You asked if you should give up treating patients recently. My advice: no, you should not stop treating patients. You should instead redefine who your patients are. No longer should you spend time with booboos and flu shots and diabetes. You should now look at the sick hospitals, clinics, and IPNs (there are still some out there) that really need a checkup, a care plan, and an intervention. Your patients are out there and your patients are very ill. They may even compensate you, and like the great feeling you get when you catch appendicitis early, you will change the health of your patients in ways we will benefit from for years to come.

I really appreciate the pep talk and have to say it came just at the right time. Listening to his story, I remember what it was like being a fledgling informaticist. It makes me want to go out and win one for the Gipper.

Have a health IT pep talk to share? Email me.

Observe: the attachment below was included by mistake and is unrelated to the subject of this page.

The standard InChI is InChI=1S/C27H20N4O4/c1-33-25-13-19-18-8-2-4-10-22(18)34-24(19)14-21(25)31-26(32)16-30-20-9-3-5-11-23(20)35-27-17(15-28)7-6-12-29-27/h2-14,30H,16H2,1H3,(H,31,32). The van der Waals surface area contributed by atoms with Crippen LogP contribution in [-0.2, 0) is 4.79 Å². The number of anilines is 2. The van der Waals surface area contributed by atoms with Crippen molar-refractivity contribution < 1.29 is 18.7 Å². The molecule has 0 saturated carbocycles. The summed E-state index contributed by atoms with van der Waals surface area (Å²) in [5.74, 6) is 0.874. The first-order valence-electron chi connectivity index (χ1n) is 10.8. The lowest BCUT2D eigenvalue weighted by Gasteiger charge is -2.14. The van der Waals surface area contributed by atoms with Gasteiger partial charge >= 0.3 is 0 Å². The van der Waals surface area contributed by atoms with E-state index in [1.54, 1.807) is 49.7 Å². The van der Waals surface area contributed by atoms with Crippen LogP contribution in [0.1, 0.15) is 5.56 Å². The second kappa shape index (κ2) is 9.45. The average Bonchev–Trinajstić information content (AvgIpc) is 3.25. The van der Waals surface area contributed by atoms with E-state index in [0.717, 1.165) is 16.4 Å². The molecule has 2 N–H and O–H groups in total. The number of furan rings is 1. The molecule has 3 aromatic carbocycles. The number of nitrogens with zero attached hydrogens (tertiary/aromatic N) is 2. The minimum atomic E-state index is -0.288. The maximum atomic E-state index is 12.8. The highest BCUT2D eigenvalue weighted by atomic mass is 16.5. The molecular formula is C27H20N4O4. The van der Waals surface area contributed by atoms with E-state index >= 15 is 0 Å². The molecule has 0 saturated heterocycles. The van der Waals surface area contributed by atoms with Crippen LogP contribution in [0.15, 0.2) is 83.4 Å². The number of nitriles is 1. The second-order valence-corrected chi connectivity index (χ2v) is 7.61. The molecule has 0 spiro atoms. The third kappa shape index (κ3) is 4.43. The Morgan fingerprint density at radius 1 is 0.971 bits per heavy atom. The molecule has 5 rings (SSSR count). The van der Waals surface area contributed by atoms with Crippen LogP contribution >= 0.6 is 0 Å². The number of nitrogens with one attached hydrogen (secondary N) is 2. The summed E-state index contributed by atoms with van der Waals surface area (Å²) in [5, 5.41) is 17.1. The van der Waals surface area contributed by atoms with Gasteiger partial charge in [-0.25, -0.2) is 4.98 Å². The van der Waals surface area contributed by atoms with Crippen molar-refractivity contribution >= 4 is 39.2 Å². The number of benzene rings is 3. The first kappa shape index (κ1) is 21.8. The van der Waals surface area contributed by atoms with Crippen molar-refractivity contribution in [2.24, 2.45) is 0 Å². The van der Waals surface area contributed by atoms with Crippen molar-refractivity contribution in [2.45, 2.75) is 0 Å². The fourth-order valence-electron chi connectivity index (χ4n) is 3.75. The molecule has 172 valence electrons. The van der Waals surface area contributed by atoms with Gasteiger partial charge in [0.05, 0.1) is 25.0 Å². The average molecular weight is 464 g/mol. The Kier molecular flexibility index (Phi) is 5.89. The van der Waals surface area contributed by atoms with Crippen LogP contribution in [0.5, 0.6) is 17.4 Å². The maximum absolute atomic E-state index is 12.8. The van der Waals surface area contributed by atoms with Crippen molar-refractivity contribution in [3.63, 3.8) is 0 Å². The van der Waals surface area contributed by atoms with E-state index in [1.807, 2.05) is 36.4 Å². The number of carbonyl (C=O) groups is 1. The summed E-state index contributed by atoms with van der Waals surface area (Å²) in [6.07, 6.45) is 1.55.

Email Dr. Jayne.

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February 10, 2014 Dr. Jayne No Comments

Curbside Consult with Dr. Jayne 2/3/14

February 3, 2014 Dr. Jayne No Comments


News is always pretty slow leading up to HIMSS, but I’m pleased to see things are picking up a little. We learned over the past couple of days that Apple leadership met with the Food and Drug Administration to talk about mobile medical apps. Rumor has it that Apple is working on a health-monitoring smart watch. Insiders are debating whether this was a fact-finding mission or a mission to try to push an existing application through the process.